Elissa Rashkin and Isabel Arredondo
The 1932 film Flame of Mexico (released in Mexico as Alma mexicana), written and produced by the US feminist activist Juliet Barrett Rublee (b. 1875–d. 1966), provides a window on to political and cultural aspects of US-Mexican relations during the 1920s. A melodrama whose themes include land, education, oil, and the Mexican Revolution, Flame of Mexico takes an activist stance toward international politics, critiques economic exploitation, and argues for US support of Mexican sovereignty in a time of conflict. Addressed to diplomatic circles and mass audiences alike, the message is rendered subtler by its central romantic love story and numerous action sequences drawn from the nascent Hollywood industry, as well as its finely filmed picturesque scenery and its tapestry of regional Mexican music, woven into an appealing soundtrack by leading composers and musicians of the era.
Long overlooked by film historians, Flame of Mexico is a unique artifact in film history: made in the first years of sound cinema, the film contains both intertitles and a synchronized musical score and is a transnational project. Latin American musicians living or working in Los Angeles recorded the score, while a Hollywood crew shot the film in Mexico. The film is credited with being the first feature film about Mexico shot on location in that country, and it preceded Sergei Eisenstein’s unfinished Mexico project, a version of which was released in the United States almost simultaneously with Flame as Thunder over Mexico (1933). Also unique is Flame’s mix of melodrama and travelogue genres; it features a cast of Mexican actors, some of whom would go on to enjoy stable binational acting careers, with US actors playing the gringo villains as well as numerous non-actors playing themselves in ethnographic scenes designed to show, in the words of its producer, “the real Mexico.”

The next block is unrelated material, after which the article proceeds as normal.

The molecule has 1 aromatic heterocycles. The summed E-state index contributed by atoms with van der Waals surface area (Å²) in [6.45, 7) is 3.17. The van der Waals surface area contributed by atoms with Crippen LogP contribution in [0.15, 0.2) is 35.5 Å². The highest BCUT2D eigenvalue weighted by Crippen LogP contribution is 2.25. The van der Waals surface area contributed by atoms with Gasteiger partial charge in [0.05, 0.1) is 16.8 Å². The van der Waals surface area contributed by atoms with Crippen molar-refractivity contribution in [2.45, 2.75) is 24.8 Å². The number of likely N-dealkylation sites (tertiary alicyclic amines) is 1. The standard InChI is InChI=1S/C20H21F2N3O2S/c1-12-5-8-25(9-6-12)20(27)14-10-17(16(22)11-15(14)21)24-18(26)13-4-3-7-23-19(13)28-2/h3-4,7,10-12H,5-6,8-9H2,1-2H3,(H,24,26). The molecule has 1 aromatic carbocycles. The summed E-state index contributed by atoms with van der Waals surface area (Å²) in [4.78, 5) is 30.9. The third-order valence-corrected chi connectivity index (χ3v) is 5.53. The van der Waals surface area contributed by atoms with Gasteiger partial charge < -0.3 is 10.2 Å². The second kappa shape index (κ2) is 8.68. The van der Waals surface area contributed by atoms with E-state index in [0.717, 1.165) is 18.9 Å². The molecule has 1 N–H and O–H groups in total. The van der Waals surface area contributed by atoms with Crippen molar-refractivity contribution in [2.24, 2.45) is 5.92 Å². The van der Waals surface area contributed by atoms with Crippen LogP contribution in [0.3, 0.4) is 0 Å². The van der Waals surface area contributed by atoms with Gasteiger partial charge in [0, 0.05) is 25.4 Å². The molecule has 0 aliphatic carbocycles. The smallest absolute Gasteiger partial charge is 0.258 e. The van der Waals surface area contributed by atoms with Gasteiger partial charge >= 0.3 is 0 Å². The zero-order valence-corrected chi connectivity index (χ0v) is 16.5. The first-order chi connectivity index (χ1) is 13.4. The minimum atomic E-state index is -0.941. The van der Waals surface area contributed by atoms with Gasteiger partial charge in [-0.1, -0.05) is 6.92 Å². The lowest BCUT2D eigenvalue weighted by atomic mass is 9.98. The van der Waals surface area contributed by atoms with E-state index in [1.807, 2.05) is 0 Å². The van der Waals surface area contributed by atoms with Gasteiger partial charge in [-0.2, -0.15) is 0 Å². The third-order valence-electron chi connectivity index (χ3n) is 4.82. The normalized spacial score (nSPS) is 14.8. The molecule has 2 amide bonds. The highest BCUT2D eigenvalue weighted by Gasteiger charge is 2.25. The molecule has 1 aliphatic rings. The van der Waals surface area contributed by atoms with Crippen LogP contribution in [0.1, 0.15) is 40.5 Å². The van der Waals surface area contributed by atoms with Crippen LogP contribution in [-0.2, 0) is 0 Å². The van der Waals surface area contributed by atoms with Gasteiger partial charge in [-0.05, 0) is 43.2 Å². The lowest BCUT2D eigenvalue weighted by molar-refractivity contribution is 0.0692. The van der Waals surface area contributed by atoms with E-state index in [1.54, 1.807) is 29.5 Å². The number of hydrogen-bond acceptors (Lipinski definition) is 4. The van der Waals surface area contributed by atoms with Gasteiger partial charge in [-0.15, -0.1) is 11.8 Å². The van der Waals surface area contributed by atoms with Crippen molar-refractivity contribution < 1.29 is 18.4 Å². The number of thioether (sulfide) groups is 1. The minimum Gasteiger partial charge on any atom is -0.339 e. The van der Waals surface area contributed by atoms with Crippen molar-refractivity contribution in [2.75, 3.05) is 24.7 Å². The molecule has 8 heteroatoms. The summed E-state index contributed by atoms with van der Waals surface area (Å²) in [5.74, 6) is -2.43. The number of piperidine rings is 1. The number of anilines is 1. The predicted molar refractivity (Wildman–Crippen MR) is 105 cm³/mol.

Although masked in the film’s publicity and press reviews, Rublee’s personal, multifaceted history as an activist is key to understanding her film as an important political and cultural undertaking, rather than the extravagant failure that some critics have portrayed, often relying on secondhand opinions without having had access to the film itself. In spite of its limited distribution and meager box-office returns—in the midst of an economic depression—the film is an act of political intervention whose colorful and romantic love story is deployed in the service of a message of peace and transnational cooperation.